Far Eastern File: Intelligence War in the Far East, 1930-45 by Peter Elphick

Far Eastern File: Intelligence War in the Far East, 1930-45 by Peter Elphick soon to be presented for sale on the super BookLovers of Bath web site!

Published: London: Hodder & Stoughton, 1997, Hardback in dust wrapper.

Illustrated by way of: Black & White Photographs; Maps; Maps to the endpapers and blanks;

From the cover: During the 1930s the Far East was a fertile hunting ground for the espionage and counterespionage agents of many nations, especially for those of Great Britain, the United States and Japan, as well as of Germany, Italy and the USSR. Sometimes they worked in remote places on the border of Manchuria and Russia, or in the jungles of Malaya and Thailand; while others operated in Tokyo, Singapore, Manila and Hong Kong, not to mention that international melting pot and powder keg, Shanghai.

Throughout, the author emphasises the Japanese subversion and fifth-column activity; but in the background of operations were the spies of the communication airwaves, the so-called Signals Intelligence (or Sigint) operators who plucked diplomatic, consular, military and naval coded messages out of the ether and passed them to the cryptanalysts. At the centre of the British Sigint and intelligence co-ordination operations was the Far East Combined Bureau, a highly secret organisation, established in Hong Kong in 1935, which is here researched for the first time through recently released material from the Public Record Office and unpublished accounts of surviving officers. These reveal its impact and that of its successors on the eventual outcome of the Pacific war.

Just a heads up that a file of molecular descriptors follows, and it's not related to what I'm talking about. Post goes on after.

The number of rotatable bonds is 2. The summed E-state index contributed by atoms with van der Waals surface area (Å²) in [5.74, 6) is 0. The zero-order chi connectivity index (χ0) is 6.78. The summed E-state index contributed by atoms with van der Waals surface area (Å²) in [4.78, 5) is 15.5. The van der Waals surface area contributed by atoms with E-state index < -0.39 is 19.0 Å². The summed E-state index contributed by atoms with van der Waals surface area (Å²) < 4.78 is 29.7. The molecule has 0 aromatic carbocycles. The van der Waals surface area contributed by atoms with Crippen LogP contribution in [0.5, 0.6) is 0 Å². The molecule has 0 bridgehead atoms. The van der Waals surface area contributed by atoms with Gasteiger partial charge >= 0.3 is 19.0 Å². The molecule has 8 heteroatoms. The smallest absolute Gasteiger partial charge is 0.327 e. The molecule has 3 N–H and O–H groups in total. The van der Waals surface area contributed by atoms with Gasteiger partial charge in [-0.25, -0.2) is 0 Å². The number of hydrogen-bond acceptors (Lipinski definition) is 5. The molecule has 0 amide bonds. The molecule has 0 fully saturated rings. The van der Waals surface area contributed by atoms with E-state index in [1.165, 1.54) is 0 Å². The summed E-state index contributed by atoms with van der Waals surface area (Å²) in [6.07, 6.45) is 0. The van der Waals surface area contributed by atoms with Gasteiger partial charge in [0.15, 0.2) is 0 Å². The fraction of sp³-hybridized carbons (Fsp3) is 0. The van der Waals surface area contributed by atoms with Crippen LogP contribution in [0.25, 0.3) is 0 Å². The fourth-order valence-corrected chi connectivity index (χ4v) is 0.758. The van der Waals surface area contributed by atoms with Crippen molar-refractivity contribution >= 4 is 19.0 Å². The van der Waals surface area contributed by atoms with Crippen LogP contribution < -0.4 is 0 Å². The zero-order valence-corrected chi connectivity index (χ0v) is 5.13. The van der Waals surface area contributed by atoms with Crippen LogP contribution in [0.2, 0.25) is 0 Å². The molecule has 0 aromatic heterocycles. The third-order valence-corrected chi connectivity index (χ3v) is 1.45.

Using the latest published information, Peter Elphick illuminates fascinating new facets of many important issues including Britains appeasement policy towards Japan, the Melville Cox affair, the S. S. Automedon incident and the conspiracy theories which claim Churchill and Roosevelt had prior knowledge of the attack on Pearl Harbor.

Peter Elphicks unrivalled knowledge of the period and locale combined with his research into official intelligence material only released in the 1980s make Far Eastern File a book of unique importance and lasting interest.

Very Good in Very Good Dust Wrapper.

Black boards with Gilt titling to the Spine. [XVII] 510 pages. Index. Bibliography. 9½” x 6¼”.

Of course, if you don’t like this one, may I draw your attention to more books hither or maybe further, hand picked, books in my Political Science catalogue?


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